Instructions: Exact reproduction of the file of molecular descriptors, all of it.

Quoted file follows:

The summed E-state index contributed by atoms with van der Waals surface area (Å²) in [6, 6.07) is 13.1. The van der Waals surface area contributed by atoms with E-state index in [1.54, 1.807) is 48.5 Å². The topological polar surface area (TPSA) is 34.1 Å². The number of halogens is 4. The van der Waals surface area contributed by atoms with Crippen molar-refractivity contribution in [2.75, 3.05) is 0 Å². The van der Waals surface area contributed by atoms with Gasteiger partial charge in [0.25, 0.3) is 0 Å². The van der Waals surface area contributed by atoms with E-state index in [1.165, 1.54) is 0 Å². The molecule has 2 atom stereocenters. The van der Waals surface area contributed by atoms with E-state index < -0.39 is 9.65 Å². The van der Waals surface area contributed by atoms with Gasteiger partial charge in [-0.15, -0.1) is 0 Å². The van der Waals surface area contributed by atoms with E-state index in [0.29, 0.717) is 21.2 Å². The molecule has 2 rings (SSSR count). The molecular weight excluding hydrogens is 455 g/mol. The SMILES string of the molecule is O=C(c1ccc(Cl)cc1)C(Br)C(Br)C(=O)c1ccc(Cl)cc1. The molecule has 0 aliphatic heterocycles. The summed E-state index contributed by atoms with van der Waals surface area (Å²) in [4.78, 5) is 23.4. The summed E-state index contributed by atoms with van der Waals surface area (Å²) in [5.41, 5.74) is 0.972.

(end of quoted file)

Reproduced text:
The summed E-state index contributed by atoms with van der Waals surface area (Å²) in [6, 6.07) is 13.1. The van der Waals surface area contributed by atoms with E-state index in [1.54, 1.807) is 48.5 Å². The topological polar surface area (TPSA) is 34.1 Å². The number of halogens is 4. The van der Waals surface area contributed by atoms with Crippen molar-refractivity contribution in [2.75, 3.05) is 0 Å². The van der Waals surface area contributed by atoms with Gasteiger partial charge in [0.25, 0.3) is 0 Å². The van der Waals surface area contributed by atoms with E-state index in [1.165, 1.54) is 0 Å². The molecule has 2 atom stereocenters. The van der Waals surface area contributed by atoms with E-state index < -0.39 is 9.65 Å². The van der Waals surface area contributed by atoms with Gasteiger partial charge in [-0.15, -0.1) is 0 Å². The van der Waals surface area contributed by atoms with E-state index in [0.29, 0.717) is 21.2 Å². The molecule has 2 rings (SSSR count). The molecular weight excluding hydrogens is 455 g/mol. The SMILES string of the molecule is O=C(c1ccc(Cl)cc1)C(Br)C(Br)C(=O)c1ccc(Cl)cc1. The molecule has 0 aliphatic heterocycles. The summed E-state index contributed by atoms with van der Waals surface area (Å²) in [4.78, 5) is 23.4. The summed E-state index contributed by atoms with van der Waals surface area (Å²) in [5.41, 5.74) is 0.972.